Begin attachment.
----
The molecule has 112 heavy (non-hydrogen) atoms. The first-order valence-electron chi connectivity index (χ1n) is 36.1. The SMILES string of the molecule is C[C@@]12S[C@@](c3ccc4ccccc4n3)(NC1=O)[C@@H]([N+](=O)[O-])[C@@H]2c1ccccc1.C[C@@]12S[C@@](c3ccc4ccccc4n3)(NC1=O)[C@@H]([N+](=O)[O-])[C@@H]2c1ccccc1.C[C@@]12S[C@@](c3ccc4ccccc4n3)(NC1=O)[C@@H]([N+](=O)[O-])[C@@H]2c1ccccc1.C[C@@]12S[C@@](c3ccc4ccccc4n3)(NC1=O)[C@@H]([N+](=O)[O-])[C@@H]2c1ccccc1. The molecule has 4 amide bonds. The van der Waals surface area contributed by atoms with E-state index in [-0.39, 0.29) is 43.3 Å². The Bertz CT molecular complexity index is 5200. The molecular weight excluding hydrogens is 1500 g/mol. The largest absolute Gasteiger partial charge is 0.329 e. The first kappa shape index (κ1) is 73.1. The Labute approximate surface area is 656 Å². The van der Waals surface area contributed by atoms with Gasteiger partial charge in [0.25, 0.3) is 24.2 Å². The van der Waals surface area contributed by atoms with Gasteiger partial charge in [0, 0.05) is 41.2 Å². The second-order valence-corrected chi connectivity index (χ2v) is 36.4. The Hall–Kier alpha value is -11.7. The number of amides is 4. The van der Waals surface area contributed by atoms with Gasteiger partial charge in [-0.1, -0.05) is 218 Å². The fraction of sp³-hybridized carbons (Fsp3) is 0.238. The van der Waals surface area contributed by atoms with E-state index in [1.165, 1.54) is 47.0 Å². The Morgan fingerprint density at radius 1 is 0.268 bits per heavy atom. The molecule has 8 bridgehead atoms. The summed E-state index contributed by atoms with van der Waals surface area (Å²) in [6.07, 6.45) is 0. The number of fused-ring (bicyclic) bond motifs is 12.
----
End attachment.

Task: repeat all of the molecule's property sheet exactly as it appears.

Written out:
The molecule has 112 heavy (non-hydrogen) atoms. The first-order valence-electron chi connectivity index (χ1n) is 36.1. The SMILES string of the molecule is C[C@@]12S[C@@](c3ccc4ccccc4n3)(NC1=O)[C@@H]([N+](=O)[O-])[C@@H]2c1ccccc1.C[C@@]12S[C@@](c3ccc4ccccc4n3)(NC1=O)[C@@H]([N+](=O)[O-])[C@@H]2c1ccccc1.C[C@@]12S[C@@](c3ccc4ccccc4n3)(NC1=O)[C@@H]([N+](=O)[O-])[C@@H]2c1ccccc1.C[C@@]12S[C@@](c3ccc4ccccc4n3)(NC1=O)[C@@H]([N+](=O)[O-])[C@@H]2c1ccccc1. The molecule has 4 amide bonds. The van der Waals surface area contributed by atoms with E-state index in [-0.39, 0.29) is 43.3 Å². The Bertz CT molecular complexity index is 5200. The molecular weight excluding hydrogens is 1500 g/mol. The largest absolute Gasteiger partial charge is 0.329 e. The first kappa shape index (κ1) is 73.1. The Labute approximate surface area is 656 Å². The van der Waals surface area contributed by atoms with Gasteiger partial charge in [0.25, 0.3) is 24.2 Å². The van der Waals surface area contributed by atoms with Gasteiger partial charge in [0, 0.05) is 41.2 Å². The second-order valence-corrected chi connectivity index (χ2v) is 36.4. The Hall–Kier alpha value is -11.7. The number of amides is 4. The van der Waals surface area contributed by atoms with Gasteiger partial charge in [-0.1, -0.05) is 218 Å². The fraction of sp³-hybridized carbons (Fsp3) is 0.238. The van der Waals surface area contributed by atoms with E-state index in [1.165, 1.54) is 47.0 Å². The Morgan fingerprint density at radius 1 is 0.268 bits per heavy atom. The molecule has 8 bridgehead atoms. The summed E-state index contributed by atoms with van der Waals surface area (Å²) in [6.07, 6.45) is 0. The number of fused-ring (bicyclic) bond motifs is 12.